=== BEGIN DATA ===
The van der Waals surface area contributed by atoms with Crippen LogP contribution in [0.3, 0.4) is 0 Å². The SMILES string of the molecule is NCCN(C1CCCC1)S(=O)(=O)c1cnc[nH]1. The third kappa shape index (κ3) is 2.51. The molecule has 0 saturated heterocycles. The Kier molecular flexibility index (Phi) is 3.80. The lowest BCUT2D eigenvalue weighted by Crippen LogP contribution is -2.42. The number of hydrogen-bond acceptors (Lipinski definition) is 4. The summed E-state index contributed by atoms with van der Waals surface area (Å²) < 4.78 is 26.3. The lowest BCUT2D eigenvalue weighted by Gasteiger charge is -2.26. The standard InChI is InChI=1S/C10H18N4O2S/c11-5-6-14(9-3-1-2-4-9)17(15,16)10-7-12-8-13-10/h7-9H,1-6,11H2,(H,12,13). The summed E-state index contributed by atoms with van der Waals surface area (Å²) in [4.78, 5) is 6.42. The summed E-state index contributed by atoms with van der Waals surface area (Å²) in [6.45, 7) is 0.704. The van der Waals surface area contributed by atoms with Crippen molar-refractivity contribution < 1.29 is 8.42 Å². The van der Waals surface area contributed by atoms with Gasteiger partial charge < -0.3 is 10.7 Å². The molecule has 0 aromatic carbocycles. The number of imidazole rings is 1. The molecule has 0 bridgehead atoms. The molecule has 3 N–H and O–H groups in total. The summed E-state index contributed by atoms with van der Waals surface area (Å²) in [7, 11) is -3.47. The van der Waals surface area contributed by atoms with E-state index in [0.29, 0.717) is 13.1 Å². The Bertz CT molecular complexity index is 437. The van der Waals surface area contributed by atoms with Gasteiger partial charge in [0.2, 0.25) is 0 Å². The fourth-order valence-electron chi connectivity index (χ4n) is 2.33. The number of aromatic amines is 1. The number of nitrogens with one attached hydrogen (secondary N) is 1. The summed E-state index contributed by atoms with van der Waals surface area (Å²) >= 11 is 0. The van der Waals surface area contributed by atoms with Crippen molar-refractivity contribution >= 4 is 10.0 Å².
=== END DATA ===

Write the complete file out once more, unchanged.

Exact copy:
The van der Waals surface area contributed by atoms with Crippen LogP contribution in [0.3, 0.4) is 0 Å². The SMILES string of the molecule is NCCN(C1CCCC1)S(=O)(=O)c1cnc[nH]1. The third kappa shape index (κ3) is 2.51. The molecule has 0 saturated heterocycles. The Kier molecular flexibility index (Phi) is 3.80. The lowest BCUT2D eigenvalue weighted by Crippen LogP contribution is -2.42. The number of hydrogen-bond acceptors (Lipinski definition) is 4. The summed E-state index contributed by atoms with van der Waals surface area (Å²) < 4.78 is 26.3. The lowest BCUT2D eigenvalue weighted by Gasteiger charge is -2.26. The standard InChI is InChI=1S/C10H18N4O2S/c11-5-6-14(9-3-1-2-4-9)17(15,16)10-7-12-8-13-10/h7-9H,1-6,11H2,(H,12,13). The summed E-state index contributed by atoms with van der Waals surface area (Å²) in [4.78, 5) is 6.42. The summed E-state index contributed by atoms with van der Waals surface area (Å²) in [6.45, 7) is 0.704. The van der Waals surface area contributed by atoms with Crippen molar-refractivity contribution < 1.29 is 8.42 Å². The van der Waals surface area contributed by atoms with Gasteiger partial charge < -0.3 is 10.7 Å². The molecule has 0 aromatic carbocycles. The number of imidazole rings is 1. The molecule has 0 bridgehead atoms. The molecule has 3 N–H and O–H groups in total. The summed E-state index contributed by atoms with van der Waals surface area (Å²) in [7, 11) is -3.47. The van der Waals surface area contributed by atoms with E-state index in [0.29, 0.717) is 13.1 Å². The Bertz CT molecular complexity index is 437. The van der Waals surface area contributed by atoms with Gasteiger partial charge in [0.2, 0.25) is 0 Å². The fourth-order valence-electron chi connectivity index (χ4n) is 2.33. The number of aromatic amines is 1. The number of nitrogens with one attached hydrogen (secondary N) is 1. The summed E-state index contributed by atoms with van der Waals surface area (Å²) >= 11 is 0. The van der Waals surface area contributed by atoms with Crippen molar-refractivity contribution >= 4 is 10.0 Å².